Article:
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David Simon on America as a Horror Show

February 3, 2014 Leave a comment

On one of my favorite political talk shows, Bill Moyers on PBS, David Simon has made it so beautifully plain how America treats those losing out in this economy that’s become more and more detatched from any social goals or responsibilities. In short: America does not care about its worth-less people. He talks about how the legislative process has been bought, how not only Obama, but any president, no matter how well-meaning, faces a rigged game, and how those earning minimum pay or below may soon become too many, and so their lives will end up being destroyed. And this is where the war on drugs comes in…

By all means, do watch the entire interview, but the section from 20:00 onwards packs too much punch, I wanted to print the transcript here below. (Video and transcript from billmoyers.com)

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DAVID SIMON: I am so aware of what– at this point of having covered it for so many years of what the drug war means in terms of being effectively a war on the poor. That’s all it is. It has no meaning in terms of narcotics or anything like that. That’s the shell game.

BILL MOYERS: But you wouldn’t, you wouldn’t connect that, would you, to the power of capital to buy the legislation.

DAVID SIMON: It’s the power of capitalism–I don’t know if I think it’s that much of a plan, I’m not that much of a conspiracist. I think there are a lot of extra people left over when the factories all go to the cheapest labor. And you know, if you’re going to move to the manufacturing base to the Pacific Rim and to Mexico and wherever else– you’re going to have a lot of extra people. And that’s going to make you nervous. And those people are not going to have– well, you’re either going to have to pay them to be extra, which we don’t have– we’re not that selfless. We’re cutting back on welfare.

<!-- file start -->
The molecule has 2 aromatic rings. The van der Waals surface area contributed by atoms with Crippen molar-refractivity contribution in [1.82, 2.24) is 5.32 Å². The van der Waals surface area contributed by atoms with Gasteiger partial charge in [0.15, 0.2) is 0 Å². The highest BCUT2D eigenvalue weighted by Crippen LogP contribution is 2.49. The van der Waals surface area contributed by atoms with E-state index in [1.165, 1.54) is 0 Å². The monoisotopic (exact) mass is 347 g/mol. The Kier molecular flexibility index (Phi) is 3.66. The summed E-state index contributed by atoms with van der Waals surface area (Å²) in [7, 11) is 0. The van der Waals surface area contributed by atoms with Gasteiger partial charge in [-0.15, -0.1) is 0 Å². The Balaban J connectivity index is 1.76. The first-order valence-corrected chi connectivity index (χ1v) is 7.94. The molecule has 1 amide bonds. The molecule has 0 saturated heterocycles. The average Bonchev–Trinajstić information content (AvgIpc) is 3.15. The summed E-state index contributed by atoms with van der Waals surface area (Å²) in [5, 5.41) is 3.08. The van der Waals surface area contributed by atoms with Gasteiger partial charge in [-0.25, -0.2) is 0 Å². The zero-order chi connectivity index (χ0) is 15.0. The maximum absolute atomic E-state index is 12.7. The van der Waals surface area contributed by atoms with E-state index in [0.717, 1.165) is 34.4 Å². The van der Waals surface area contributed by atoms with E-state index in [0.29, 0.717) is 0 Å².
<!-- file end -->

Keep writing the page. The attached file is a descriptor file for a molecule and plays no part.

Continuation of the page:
You’re either going to have to pay them to be useless, you’re going to have to find a way to completely reorient them and place them in the service economy in ways that they are not now relevant for. And that’s a lot of money, we don’t want to spend that money. Or you’re going to have to hunt them, hunt them down. And that’s what the drug war became. You know, we left one last industry in places like West Baltimore and North Philadelphia and East St. Louis; we left one last factory standing. We left the drug corner. And it was very lucrative and very destructive. And then we made that illegal and then we made the laws against that so draconian that we could basically destroy lives. And then to make it even more laughable as a capitalist enterprise, we started turning over the prisons to private companies. And so they can, certain people with the contracts can find a profit metric in destroying these lives.

Part two of the same interview can be found here. As always, insightful and stirring.

Short link: http://wp.me/p1DZIc-nd

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